Stage struck students get taste of theater
At any given time, the 32 students of the Claremont School of Theatre Arts can be found laughing, dancing, improvising and generally having a blast. And if you could harness the energy of these fledgling thespians, ranging from sixth to ninth grade and headquartered at Pomona College, you could power a small city.
Instead, their high spirits are being channeled into Mary Fengar Gail’s Tales of the Windship, a play they’ll perform at the college’s Allen Theater from July 26-29.
The Claremont School of Theatre Arts (CSTA) has provided a safe and sacred place for creativity since it was founded in 1994 by Curtain Raisers of the Claremont Colleges and Pomona College’s Department of Theatre and Dance. The 5-week summer program aims “to expose young minds to the wonderful world of theater, teaching them problem-solving skills, sparking imaginations and nurturing creativity.”
Participants take classes in acting, movement, improvisation and costuming from 1 to 3:45 p.m. After a quick snack break, they head to the cool, black-painted and black-curtained theater to rehearse.
“I think it’s the best program for children that there is, as far as theater goes. Period. It’s brilliant,” said CSTA artistic director Olivia Parker.
Ms. Parker, who teaches theater at San Bernardino High School, is not just speaking from a professional perspective. Her mother, an active Curtain Raiser, was one of the founders of CSTA, so she attended the program’s inaugural session at age 11.
Between her experiences with CSTA and her time in Krista Elhai’s theater classes at Claremont High School, Ms. Parker became hooked on acting.
“I think it’s really neat to be able to be comfortable on stage pretending to be someone else. It’s kind of like Halloween every day—I always liked that,” Ms. Parker said. “Even if you’re just watching theater, it’s fun to sit and forget about everything else for a little bit and get involved with something artistic in front of you.”
The spirit of theatrical escape is epitomized by 13-year-old Kelly McGarry, who plays one of 4 “Whiffinpuffs,” sprite-like characters who narrate the 7 sketches that make up Tales of the Windship. Of her character’s personality, which is that of a “ditzy airhead,” she jokes, “I can do it easily.”
Kelly, a previously homeschooled Claremonter who will attend St. Dorothy’s School in Glendora this fall, has rave reviews for the CSTA.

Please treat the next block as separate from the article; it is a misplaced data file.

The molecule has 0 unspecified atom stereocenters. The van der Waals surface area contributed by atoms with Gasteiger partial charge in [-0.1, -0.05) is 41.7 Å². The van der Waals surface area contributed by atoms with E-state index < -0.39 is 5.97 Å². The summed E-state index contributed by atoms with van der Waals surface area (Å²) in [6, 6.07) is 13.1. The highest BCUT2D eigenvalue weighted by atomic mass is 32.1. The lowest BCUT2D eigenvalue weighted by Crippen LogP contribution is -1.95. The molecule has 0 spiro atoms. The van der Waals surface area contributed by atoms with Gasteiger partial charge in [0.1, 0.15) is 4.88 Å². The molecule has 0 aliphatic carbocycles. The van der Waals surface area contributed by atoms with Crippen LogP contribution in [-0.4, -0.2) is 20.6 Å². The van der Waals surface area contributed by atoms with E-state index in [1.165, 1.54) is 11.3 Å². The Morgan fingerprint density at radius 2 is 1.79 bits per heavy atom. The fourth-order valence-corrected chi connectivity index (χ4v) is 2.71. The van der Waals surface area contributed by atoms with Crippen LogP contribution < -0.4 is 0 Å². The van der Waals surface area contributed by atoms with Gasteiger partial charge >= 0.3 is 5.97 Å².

“I love acting, and I love Olivia and I love all the teachers and interns,” she said. “I love being with the other actors, too. You kind of become a family.”
But it’s a lot of hard work.
Along with memorizing their lines, these theater-minded youths will learn how to work with lighting, props and costuming. “They do absolutely everything,” Ms. Parker said.
Lucía—who in the course of Tales of the Windship plays a milkmaid, a wheat field and Siofra, an Irish girl who runs away—has enjoyed the costuming aspect. For her role as Siofra, she will wear a pretty green dress that looks a bit ragged from the runaway’s slightly creepy adventure. For her other part as a wheat field, she painted wheat on a grocery bag¸ cut holes for her head and arms, and added shiny embellishments.
Rehearsals for the family-friendly play are going well, said assistant director Greg McGoon, who first came to CSTA as a participant 16 years ago. As a 6th grader, he had a great time in a play called Flying Colors. After CSTA, he moved onto Krista Elhai’s theater troupe.
But the acting bug never went away.
After graduating with a degree in psychology from the University of San Diego, Mr. McGoon moved to New York, where he performs off-Broadway productions and various original works. He returns to CSTA, where he is currently serving as a movement and acting teacher, each summer. It’s about giving back.
“I feel like this program allows students going into high school to have a well-rounded approach to theater—the technical as well as the performance side,” he said.
Students really benefit from the collaborative nature of the performances, Mr. McGoon noted.
“The program allows students to give input into their character development. It’s not just teachers telling the students what to do,” he said. “It becomes a group effort in order to allow everyone’s voice to come through.”
From taking the stage to taking a stand, CSTA participants gain greater self-confidence along with the knowledge of what it takes to put on a show. The program is also a great place to make lifelong friends.
CHS sophomore Riley Evans, who attended CSTA from 6th to 8th grade, has fond memories of her first production, Canterbury Tales.
“I played the Grim Reaper, my favorite part,” she said.
Riley, who is in Krista Elhai’s theater classes, is helping out as a CSTA intern this year. It’s the friendly atmosphere that keeps her coming back.
“Theater kids have a lot of energy. They’re completely different from everybody else, but they’re the same as each other,” she said. “They’re all weird and quirky, and that’s me, so that’s where I belong.”
CSTA will present Tales of the Windship at 7 p.m. on July 26-28 and 2 p.m. on July 28-29. The $10 admission ($8 for kids ages 2-12) helps support the program, which this year offered 4 scholarships to lower-income students.
The Allen Theater is located on the Pomona College campus at 300 E. Bonita Ave. For information, call 607-4396.